The gold standard got a bad reputation after the Great Depression, when it was seen as contributing to worldwide deflation. Kurt Schuler points out that the interwar gold standard didn’t follow the rules of the game, which is true. Central banks hoarded excessive gold and that contributed to the deflation. But at the end of the day I still have two major objections to returning to a gold standard. If a gold standard requires good behavior by governments, then why not adopt fiat money? And even if the gold standard were run according to the playbook, the recent dramatic increase in Asian gold demand would have inflicted deflation on any country with a currency linked to gold. Here’s Ramesh Ponnuru making these two arguments in the National Review:
The doctor’s prescription is as mistaken as his diagnosis. The drawbacks to a gold standard are well known. If industrial demand for gold rises anywhere in the world, the real price of gold must rise “” which means that the price of everything else must drop if it is measured in terms of gold. Because workers resist wage cuts, this kind of deflation is typically accompanied by a spike in unemployment and a drop in output: in other words, by a recession or depression. If the resulting economic strain leads people to fear that the government may go off the gold standard, they will respond by hoarding gold, which makes the deflation worse.
If another country’s government begins hoarding gold, the same thing happens. This is not a theoretical concern: It’s what France did in the early years of the Great Depression. Countries were forced off the gold standard, and recovered in the order they left it. Representative Paul’s strategy for dealing with the theoretical and historical arguments against the gold standard in End the Fed is to ignore all of them. All he says is that problems arose in the 1930s because of the “misuse of the gold standard.” But note that the great advantage of the gold standard is supposed to be that governments cannot manipulate it. Concede that they can and the argument is half lost.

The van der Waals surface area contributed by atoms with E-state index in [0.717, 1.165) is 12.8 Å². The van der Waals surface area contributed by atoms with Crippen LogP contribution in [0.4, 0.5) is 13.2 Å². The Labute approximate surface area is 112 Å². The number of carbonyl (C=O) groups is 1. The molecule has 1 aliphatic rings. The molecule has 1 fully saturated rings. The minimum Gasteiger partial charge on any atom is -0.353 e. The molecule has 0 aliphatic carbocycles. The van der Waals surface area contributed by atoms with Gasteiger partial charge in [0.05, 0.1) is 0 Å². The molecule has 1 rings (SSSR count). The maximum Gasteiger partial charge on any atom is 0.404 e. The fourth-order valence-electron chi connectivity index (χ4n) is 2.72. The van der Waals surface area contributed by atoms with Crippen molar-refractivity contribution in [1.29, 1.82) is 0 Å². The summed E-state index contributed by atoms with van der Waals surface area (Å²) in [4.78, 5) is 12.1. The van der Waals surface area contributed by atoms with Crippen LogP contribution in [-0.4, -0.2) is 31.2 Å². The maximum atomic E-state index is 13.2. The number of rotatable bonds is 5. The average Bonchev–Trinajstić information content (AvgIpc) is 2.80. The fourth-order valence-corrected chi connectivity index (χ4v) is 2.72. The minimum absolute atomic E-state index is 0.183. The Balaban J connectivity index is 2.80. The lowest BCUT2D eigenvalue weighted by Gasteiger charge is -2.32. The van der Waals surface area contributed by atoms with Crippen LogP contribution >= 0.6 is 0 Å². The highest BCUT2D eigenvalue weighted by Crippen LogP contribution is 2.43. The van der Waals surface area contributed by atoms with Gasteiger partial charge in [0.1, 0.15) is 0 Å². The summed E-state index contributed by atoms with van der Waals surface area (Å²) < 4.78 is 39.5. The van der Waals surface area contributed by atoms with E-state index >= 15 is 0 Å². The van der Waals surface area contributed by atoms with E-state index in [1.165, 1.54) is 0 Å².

The biggest net hoarders of gold in the late 1920s and early 1930s were the French. Some of those gold hoards recently fell on the head of a French construction worker. Check out this link, and recall that these bags of gold were one of the primary reasons the Nazis took power in Germany. That’s not to say the historical gold standard was all bad; it’s not clear any alternative system would have worked better between 1815 and 1914. It may have been a useful step in the evolution of money. But by the interwar years it was more a hindrance that help to policymakers.
PS. Kurt Schuler points out that Ron Paul wants to abolish the Fed, which means he favors a gold standard less susceptible to interventionist monetary policies. But even prior to the Fed the US government held large monetary gold stocks. So even in a Fed-free world, governments had some ability to intervene in the gold market.